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Ute Water proudly operates a conventional water treatment facility with chemical flocculation, sedimentation, dual-media filtration, corrosion control, fluoridation and disinfection. There are multiple source waters available to Ute Water, but the preferred sources are the Jerry Creek Reservoirs on the Grand Mesa.


Aluminum sulfate and cationic polymer are added to the raw water for coagulation. Coagulated particles are allowed to settle out before going to the dual media filters. The filters effectively remove particulate.

Filtered water enters the clear well where caustic soda is added to increase pH for optimization of chloramination and corrosion control. Ammonia is added as water exits the clear well for chloramination. Throughout the treatment process, analyzers, level gauges, and other monitoring equipment are in place to continuously monitor and alert personnel of changing conditions. Finished water is then introduced to the distribution system.


The Water Quality Dashboard is a snapshot of the District's water quality each week. The dashboard is updated each Friday before 5:00 p.m. and the information is reflective of the previous week's water quality. 



What is hardness?

Total hardness is a measurement of the mineral content in a water sample that is irreversible by boiling. More specifically, total hardness is determined by the concentration of multivalent cations in water. The most common cations present in hard water are Mg2+ and Ca+. Hardness in water is usually observed by its ability to form scale and make suds with soaps and detergents. It is commonly found as water spots on dishes and cars or a white build-up on swamp cooler pads.

What are typical ranges for hardness?

General guidelines for classification of waters are: 0 to 60 mg/L (milligrams per liter) as calcium carbonate is classified as soft; 61 to 120 mg/L as moderately hard; 121 to 180 mg/L as hard; and more than 180 mg/L as very hard.

How do I convert hardness mg/L to grains per gallon?

To convert from mg/L to grains per gallon, divide by 17.1

What is the white stuff on my swamp cooler pads?

Hardness in water is usually observed by its ability to form scale and make suds with soaps and detergents. It is commonly found as water spots on dishes and cars or a white build-up on swamp cooler pads. As water evaporates, hardness as calcium carbonate is left behind. This is the white build-up you may see on your swamp cooler pads.

Why does my water look cloudy or milky?

Cloudy water is likely caused by air bubbles trapped in the water. The water is safe to drink and consume. Letting the water sit in an open container will help the cloudiness dissipate.

What are the little black particles floating in my water?

Sometimes homeowners will find black particles floating in their water. These are likely coming from the plumbing inside your home. The three most common sources of the particles are old pipes deteriorating and corroding, corroding water heaters, or gaskets or washers breaking down.

Why does my toilet and sink have a pink ring?

If you are seeing pink rings in your toilet or sink, it is not a problem with water quality. It is likely the result of an airborne bacteria, known as Serratia Marcescens, that thrives in moist areas. The best way to eliminate the problem is to clean with a bleach-based cleaner.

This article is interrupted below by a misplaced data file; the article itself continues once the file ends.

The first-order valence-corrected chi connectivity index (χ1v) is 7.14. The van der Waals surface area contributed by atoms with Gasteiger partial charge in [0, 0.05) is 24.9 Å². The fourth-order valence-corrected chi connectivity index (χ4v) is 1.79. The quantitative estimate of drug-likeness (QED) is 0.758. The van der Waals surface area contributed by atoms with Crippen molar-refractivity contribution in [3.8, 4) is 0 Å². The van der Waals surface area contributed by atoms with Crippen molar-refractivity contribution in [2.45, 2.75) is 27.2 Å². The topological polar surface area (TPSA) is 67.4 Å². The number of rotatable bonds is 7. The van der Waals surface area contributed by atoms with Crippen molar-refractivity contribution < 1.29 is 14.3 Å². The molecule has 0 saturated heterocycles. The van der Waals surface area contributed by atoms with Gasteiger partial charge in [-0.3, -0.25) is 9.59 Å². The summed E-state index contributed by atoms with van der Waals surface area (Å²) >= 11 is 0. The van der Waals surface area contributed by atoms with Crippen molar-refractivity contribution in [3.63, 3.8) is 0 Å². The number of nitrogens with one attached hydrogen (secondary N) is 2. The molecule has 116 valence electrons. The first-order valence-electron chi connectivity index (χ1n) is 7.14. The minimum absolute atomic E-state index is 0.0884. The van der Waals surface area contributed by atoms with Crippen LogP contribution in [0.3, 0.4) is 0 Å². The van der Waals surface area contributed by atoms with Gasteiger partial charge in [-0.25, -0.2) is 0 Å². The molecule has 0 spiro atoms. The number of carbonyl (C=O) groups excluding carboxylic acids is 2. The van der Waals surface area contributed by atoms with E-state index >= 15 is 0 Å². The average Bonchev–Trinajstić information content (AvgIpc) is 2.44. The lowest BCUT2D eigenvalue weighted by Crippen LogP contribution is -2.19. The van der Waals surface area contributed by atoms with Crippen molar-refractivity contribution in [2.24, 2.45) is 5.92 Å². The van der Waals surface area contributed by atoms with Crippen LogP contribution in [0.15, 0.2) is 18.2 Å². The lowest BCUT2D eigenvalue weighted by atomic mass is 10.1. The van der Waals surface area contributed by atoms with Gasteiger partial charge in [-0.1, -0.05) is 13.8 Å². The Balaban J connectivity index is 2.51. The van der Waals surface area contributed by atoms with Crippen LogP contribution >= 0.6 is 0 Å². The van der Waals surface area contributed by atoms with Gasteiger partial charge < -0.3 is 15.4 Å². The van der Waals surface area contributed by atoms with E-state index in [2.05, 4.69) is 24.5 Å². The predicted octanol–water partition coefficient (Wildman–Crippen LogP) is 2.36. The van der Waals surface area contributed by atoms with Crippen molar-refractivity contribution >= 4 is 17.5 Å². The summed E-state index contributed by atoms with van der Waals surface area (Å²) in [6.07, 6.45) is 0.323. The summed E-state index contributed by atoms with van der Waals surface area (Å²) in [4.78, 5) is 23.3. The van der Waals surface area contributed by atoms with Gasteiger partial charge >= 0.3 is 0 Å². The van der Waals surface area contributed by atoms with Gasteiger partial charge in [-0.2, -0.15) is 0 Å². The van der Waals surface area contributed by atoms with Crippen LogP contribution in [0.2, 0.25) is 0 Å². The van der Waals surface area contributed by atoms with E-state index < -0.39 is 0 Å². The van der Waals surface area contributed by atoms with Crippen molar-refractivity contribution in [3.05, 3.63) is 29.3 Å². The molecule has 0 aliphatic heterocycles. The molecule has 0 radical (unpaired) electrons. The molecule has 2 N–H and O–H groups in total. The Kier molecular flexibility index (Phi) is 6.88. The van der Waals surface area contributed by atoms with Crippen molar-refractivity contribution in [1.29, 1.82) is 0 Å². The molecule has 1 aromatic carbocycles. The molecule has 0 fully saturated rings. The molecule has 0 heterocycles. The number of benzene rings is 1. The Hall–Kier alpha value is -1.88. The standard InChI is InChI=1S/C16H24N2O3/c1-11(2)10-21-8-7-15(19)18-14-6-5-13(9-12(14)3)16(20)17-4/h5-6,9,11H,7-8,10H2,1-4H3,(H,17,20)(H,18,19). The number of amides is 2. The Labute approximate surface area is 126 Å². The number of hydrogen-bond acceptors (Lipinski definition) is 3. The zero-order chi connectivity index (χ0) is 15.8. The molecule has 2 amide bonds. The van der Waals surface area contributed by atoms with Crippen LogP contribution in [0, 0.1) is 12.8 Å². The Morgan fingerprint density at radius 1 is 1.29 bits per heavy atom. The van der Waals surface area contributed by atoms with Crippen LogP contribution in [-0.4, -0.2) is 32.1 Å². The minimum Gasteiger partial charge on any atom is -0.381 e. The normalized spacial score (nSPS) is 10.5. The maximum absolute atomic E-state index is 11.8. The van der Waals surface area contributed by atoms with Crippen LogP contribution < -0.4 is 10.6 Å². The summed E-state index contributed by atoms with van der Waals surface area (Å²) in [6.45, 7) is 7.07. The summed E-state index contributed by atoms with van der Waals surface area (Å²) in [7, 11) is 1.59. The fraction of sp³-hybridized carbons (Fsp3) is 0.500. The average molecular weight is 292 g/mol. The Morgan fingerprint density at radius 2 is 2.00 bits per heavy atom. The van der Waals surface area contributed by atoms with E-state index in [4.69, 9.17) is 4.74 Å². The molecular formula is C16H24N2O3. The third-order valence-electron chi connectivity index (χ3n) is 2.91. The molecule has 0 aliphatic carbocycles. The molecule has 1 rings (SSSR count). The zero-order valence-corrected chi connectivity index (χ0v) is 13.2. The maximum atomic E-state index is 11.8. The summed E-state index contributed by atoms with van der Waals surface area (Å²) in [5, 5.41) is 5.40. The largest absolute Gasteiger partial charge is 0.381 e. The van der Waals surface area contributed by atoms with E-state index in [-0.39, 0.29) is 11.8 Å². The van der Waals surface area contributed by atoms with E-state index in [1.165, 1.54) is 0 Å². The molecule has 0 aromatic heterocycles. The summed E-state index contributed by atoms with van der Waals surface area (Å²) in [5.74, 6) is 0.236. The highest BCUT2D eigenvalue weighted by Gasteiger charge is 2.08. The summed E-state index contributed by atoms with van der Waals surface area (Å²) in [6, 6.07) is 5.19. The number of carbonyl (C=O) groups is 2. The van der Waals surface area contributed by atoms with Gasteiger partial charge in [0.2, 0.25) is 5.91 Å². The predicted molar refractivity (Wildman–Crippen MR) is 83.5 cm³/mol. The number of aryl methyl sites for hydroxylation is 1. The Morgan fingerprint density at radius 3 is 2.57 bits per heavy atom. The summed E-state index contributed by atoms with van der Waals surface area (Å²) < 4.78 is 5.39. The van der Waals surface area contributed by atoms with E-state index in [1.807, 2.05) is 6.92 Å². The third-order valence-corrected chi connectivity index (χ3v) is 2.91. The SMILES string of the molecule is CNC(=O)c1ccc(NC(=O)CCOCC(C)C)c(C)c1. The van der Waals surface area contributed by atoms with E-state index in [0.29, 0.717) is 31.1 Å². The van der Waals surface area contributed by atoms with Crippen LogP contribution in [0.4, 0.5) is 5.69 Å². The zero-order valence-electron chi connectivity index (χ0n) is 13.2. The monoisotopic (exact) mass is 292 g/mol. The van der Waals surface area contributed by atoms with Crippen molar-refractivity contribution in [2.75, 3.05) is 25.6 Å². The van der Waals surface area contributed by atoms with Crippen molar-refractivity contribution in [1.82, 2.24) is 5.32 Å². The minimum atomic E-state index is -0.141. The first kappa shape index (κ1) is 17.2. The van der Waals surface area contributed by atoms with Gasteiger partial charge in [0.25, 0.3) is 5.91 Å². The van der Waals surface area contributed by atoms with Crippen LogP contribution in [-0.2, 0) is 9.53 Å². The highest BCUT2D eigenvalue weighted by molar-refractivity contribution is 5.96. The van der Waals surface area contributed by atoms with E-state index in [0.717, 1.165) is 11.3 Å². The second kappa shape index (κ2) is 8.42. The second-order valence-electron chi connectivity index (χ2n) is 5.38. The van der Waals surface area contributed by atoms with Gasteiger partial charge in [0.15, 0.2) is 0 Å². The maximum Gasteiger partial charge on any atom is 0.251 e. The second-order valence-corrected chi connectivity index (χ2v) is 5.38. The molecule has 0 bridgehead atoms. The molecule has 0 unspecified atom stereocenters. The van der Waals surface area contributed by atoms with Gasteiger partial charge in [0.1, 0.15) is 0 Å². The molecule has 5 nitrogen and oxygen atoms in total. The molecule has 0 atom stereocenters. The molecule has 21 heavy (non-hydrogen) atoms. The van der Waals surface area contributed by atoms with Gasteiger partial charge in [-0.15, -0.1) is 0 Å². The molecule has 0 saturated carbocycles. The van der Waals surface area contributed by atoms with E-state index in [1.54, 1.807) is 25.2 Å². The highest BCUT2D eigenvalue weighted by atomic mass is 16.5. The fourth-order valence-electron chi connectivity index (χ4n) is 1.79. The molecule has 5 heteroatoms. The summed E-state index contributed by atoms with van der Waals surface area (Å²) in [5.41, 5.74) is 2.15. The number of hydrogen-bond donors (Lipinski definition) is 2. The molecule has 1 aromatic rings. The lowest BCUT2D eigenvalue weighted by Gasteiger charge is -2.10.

What water should I cook with?

It is recommended that customers use cold water and warm it in the microwave or on the stove top to cook or to prepare a baby's bottle. Even the best maintained hot water heaters could potentially introduce bacteria or debris that collects in the unit over time. Hot water systems like tanks and boilers contain metallic parts that corrode as time goes by, contaminating the water.


Why do we want the best water around? Because it’s our water too. For 65 years, we’ve treated the snowmelt found on the Grand Mesa, and a few other sources to make it the freshest we can.  That’s the absolute truth.

Because our founders knew a life with out clean water, we're committed to making sure you never do.

The process from capturing freshly fallen snowmelt from the Grand Mesa is one that makes the District unique and is admired by other water providers across the nation. The Grand Mesa, also recognized as the world's largest flattop mesa, is the primary watersheds for the District, and the gravity-fed system that delivers the pristine snowmelt to your tap is unique to the District. 


Each drop of water that comes out of the tap has originated from the Grand Mesa and is brought to you by dedicated employees who helped capture, move, treat, and distribute the water to your home. 


We don't make the water, but we make sure it gets to you and that's it's safe for you to consume, because Ute Water is our water too.


And that's our absolute truth.



Ute Water Conservancy District produces an annual Water Quality Report in accordance with the State of Colorado and the United States Environmental Protection Agency (USEPA). These reports are also recognized as Consumer Confident Reports. The annual Water Quality Report can be found below, or a paper copy can be requested by contacting the District. The Water Quality Report is a great resource to learn more about the District's treatment process and the substances that are tested for in drinking water. 

Water providers are required to include the data collected in a full calendar year. Therefore, the latest report available will be from the prior calendar year.

If you have any questions about the Water Quality Reports or would like to request a hard copy, please contact us here or download the reports below.